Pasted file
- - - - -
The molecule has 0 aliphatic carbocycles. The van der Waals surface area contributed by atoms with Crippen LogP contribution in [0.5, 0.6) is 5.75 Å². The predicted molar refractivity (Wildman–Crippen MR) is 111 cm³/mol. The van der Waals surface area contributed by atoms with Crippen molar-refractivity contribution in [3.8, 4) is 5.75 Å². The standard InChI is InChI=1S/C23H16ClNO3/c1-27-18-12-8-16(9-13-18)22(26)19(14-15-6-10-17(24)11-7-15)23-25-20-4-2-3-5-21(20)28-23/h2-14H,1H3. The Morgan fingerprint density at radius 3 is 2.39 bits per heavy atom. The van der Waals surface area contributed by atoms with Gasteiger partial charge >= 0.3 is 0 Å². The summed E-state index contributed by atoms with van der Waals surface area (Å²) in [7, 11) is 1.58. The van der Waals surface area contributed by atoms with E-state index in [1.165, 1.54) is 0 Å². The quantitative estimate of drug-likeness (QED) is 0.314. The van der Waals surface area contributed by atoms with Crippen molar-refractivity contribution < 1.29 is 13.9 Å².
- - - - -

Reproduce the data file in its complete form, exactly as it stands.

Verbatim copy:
The molecule has 0 aliphatic carbocycles. The van der Waals surface area contributed by atoms with Crippen LogP contribution in [0.5, 0.6) is 5.75 Å². The predicted molar refractivity (Wildman–Crippen MR) is 111 cm³/mol. The van der Waals surface area contributed by atoms with Crippen molar-refractivity contribution in [3.8, 4) is 5.75 Å². The standard InChI is InChI=1S/C23H16ClNO3/c1-27-18-12-8-16(9-13-18)22(26)19(14-15-6-10-17(24)11-7-15)23-25-20-4-2-3-5-21(20)28-23/h2-14H,1H3. The Morgan fingerprint density at radius 3 is 2.39 bits per heavy atom. The van der Waals surface area contributed by atoms with Gasteiger partial charge >= 0.3 is 0 Å². The summed E-state index contributed by atoms with van der Waals surface area (Å²) in [7, 11) is 1.58. The van der Waals surface area contributed by atoms with E-state index in [1.165, 1.54) is 0 Å². The quantitative estimate of drug-likeness (QED) is 0.314. The van der Waals surface area contributed by atoms with Crippen molar-refractivity contribution < 1.29 is 13.9 Å².